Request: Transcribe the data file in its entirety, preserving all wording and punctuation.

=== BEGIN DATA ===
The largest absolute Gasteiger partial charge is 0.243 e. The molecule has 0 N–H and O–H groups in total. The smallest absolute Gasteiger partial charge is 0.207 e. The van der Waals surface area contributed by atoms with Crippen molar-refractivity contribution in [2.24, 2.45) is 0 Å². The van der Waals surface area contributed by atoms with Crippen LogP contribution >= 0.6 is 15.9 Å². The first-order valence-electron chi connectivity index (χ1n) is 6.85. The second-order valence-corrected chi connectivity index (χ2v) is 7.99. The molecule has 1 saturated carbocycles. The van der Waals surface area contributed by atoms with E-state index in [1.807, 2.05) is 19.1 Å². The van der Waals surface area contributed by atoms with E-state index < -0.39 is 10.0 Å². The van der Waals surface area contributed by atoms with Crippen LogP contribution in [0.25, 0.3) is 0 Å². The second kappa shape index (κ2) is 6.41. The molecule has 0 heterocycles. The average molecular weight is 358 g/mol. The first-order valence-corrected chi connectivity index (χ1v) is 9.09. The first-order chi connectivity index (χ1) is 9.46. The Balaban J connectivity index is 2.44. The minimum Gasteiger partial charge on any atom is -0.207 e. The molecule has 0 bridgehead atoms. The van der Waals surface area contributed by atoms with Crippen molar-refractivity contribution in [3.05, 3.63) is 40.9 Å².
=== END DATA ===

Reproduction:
The largest absolute Gasteiger partial charge is 0.243 e. The molecule has 0 N–H and O–H groups in total. The smallest absolute Gasteiger partial charge is 0.207 e. The van der Waals surface area contributed by atoms with Crippen molar-refractivity contribution in [2.24, 2.45) is 0 Å². The van der Waals surface area contributed by atoms with Crippen LogP contribution >= 0.6 is 15.9 Å². The first-order valence-electron chi connectivity index (χ1n) is 6.85. The second-order valence-corrected chi connectivity index (χ2v) is 7.99. The molecule has 1 saturated carbocycles. The van der Waals surface area contributed by atoms with E-state index in [1.807, 2.05) is 19.1 Å². The van der Waals surface area contributed by atoms with E-state index < -0.39 is 10.0 Å². The van der Waals surface area contributed by atoms with Crippen LogP contribution in [0.25, 0.3) is 0 Å². The second kappa shape index (κ2) is 6.41. The molecule has 0 heterocycles. The average molecular weight is 358 g/mol. The first-order valence-corrected chi connectivity index (χ1v) is 9.09. The first-order chi connectivity index (χ1) is 9.46. The Balaban J connectivity index is 2.44. The minimum Gasteiger partial charge on any atom is -0.207 e. The molecule has 0 bridgehead atoms. The van der Waals surface area contributed by atoms with Crippen molar-refractivity contribution in [3.05, 3.63) is 40.9 Å².